Let’s say you had a splinter in your hand that was causing you a lot of pain. You could just take a pain pill and cover it with a bandage and hope it doesn’t get infected. It’s unlikely the pain pill would make your pain any worse so it might seem like a good approach. However, when the pill wore off you’d still have the splinter and over time it might get infected. On the other hand, you could get a pair of tweezers and pull it right out. You could wash it with an antiseptic, keep a bandage on it and you’d be done. However, if the splinter was buried more deeply you might need to get a needle and try to poke through the skin to get the splinter out. Every time you hit the splinter with the needle you might feel the exact same splinter pain you’ve been having but maybe even worse for a flash. The reason your splinter pain got worse for a moment is because you were touching the exact problem, the splinter. But once it’s out, it’s out. When doctors don’t touch the problem and just treat the symptoms they have very little chance of making the symptoms worse but essentially no chance of correcting the problem. However, in restorative medicine, when a treatment touches the exact problem a patient is having; it can sometimes temporarily worsen the exact symptoms of which a patient is complaining. Nevertheless, the symptoms can then improve and disappear completely and permanently. Usually, the symptoms don’t get worse before they get better. But in more severe cases, the symptoms can occasionally get a little worse before getting better.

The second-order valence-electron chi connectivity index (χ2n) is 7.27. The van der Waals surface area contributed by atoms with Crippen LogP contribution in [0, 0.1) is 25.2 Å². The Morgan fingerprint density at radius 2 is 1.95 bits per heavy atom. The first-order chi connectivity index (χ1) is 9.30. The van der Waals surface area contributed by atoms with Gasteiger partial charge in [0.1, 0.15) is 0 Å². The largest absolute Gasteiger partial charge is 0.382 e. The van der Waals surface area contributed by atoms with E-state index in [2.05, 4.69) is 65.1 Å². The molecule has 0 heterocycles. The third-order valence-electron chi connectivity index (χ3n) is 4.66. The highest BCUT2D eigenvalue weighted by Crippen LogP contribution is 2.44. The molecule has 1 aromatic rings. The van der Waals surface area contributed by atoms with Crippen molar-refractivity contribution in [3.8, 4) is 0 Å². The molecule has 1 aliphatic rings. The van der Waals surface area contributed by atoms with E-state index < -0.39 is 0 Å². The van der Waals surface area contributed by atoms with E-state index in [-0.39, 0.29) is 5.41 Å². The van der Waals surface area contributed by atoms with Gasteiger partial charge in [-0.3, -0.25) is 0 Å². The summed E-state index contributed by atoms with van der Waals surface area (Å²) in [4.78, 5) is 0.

The Body Tends To Keep Doing Whatever It Is Doing,
The Trick Is To Get It Healthy So It Will Tend To Stay Healthy
The human body is very complex and has a lot of inertia. Inertia can be defined as the tendency of objects to keep doing what they are doing. For example, a moving object tends to keep rolling unless some outside force stops it, and an object that’s not moving tends not to move unless some outside force moves it. The good news is that when the body is truly healthy it tends to stay healthy, and can resist and overcome many adverse conditions. The bad news is that when the body isn’t healthy, it may take some focused outside influence to get it healthy again. Some more good news is that once the body actually does recover, it tends to stay well. It often takes outside forces like poor diet, lack of exercise, lack of sleep, excess stress and other factors to make a healthy body sick. Likewise it often takes time, effort, energy, and resources to make a sick body healthy. This effort and energy may take the form of watching what we eat, or taking the time to exercise. It may also take the form of buying the medicines and substances we need to get better. When people want to restore or replace their kitchen floor, they are sometimes not surprised when it costs $1,300, or more. Yet how much more valuable and thrilling is restored health compared to a restored floor? Also, restored health can quickly and easily pay for itself in terms of increased job performance, and increased life enjoyment. With restored health a person can often get more enjoyment out of an ordinary day than a sick one can get out of an expensive vacation. Amazingly, many people can get well on their way to recovery for far less than it costs to replace a kitchen floor.